If we look at beads found at sites in Britain from the pre-Roman Iron Age through the Anglo-Saxon period (roughly 1000 years), we can easily see Roman influence. You might be surprised to think we can see such a thing in such small objects (generally less than 1cm in diameter), but we can.
Here’s an example. In the pre-Roman Iron Age in Britain, one specific type of bead is a single background colour (often black or green or something) decorated with twisting, multicoloured cables (often lighter colours, like yellow and white or yellow and colourless). This is a type that I have only really seen in Britain, and it is apparently a very old style.
When the Romans come into Britain, we see a complete difference in the beads used. These twisted cable beads disappear, as do many of the other types of beads associated with the pre-Roman Iron Age. We see typical Roman beads enter the picture, but the main Roman objects made from glass are vessels.
The Romans leave Britain in the 5th century and the Anglo-Saxons come in, we see something interesting. The twisted-cable beads reappear, along with several other types from the pre-Roman Iron Age.
That’s right, a bead type that was out of use for roughly 400 years resurfaced. And not just one or two, they were fairly widespread. That’s like a significant number of people today decided to adopt fashions from the time of Charles I, Louis XIII, and the pilgrims who landed at Plymouth Rock.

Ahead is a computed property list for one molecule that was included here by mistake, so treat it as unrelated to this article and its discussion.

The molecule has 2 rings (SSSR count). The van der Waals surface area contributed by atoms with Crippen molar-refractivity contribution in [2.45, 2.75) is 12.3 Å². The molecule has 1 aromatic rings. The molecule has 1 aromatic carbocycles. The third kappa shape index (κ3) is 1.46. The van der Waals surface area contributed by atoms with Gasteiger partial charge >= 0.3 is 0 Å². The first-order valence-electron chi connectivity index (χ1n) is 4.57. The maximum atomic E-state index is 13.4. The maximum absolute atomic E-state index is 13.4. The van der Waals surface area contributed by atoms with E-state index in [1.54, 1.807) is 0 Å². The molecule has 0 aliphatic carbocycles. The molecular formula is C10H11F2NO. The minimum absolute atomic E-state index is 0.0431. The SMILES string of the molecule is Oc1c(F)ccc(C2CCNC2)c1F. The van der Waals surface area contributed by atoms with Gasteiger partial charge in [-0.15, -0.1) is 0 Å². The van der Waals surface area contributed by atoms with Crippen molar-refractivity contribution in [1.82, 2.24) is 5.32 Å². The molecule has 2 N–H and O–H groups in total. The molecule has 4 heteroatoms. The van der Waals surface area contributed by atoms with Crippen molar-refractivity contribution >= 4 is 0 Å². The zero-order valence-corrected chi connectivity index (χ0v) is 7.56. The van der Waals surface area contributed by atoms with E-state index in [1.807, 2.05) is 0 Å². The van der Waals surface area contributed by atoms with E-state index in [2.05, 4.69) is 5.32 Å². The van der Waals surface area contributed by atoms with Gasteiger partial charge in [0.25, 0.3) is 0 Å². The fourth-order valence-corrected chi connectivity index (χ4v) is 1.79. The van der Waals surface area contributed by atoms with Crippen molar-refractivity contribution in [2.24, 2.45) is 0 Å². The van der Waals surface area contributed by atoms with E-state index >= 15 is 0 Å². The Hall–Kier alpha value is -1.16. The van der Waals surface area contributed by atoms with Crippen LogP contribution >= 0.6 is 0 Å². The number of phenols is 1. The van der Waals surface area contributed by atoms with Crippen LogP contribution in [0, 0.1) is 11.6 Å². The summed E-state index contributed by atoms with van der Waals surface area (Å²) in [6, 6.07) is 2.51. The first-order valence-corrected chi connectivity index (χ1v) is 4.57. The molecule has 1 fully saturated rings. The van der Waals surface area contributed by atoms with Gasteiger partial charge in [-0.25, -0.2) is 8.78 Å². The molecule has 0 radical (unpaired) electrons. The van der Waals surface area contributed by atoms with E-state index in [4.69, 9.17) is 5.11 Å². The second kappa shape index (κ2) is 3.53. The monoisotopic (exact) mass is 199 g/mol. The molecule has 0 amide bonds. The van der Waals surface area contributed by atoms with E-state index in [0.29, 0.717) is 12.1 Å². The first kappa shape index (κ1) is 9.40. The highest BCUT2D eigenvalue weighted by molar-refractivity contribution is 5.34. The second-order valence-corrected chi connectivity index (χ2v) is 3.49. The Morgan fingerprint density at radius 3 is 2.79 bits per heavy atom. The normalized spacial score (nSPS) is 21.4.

Honestly, I have a lot of questions stemming from that: Why do these beads disappear and then reappear? How do they reappear after so long? Does this have any connection to the change in glass chemistry during the Roman period? And if so, what does that mean? The change in chemistry probably came from a lack of access to resources, since the recipe they changed to was more brittle than the Roman glass. But design doesn’t necessarily change due to a lack of material. Could it be a cultural thing that somehow survived Roman occupation? But how would it transfer from the populations of the pre-Roman Iron age to the later immigrant populations of Angles and Saxons?
And here’s another thing: are we sure it’s a continuation of the previous pattern and not just a coincidental independent invention?
It leads to a whole question of whether classifying certain categories or designs of any object (including beads) is really an accurate way of trying to understand the past. There is nothing about this type that makes it solely Anglo-Saxon, since it existed in the pre-Roman Iron Age. Yet, we still class it as Anglo-Saxon. Why? Is that really a valid representation of that particular style?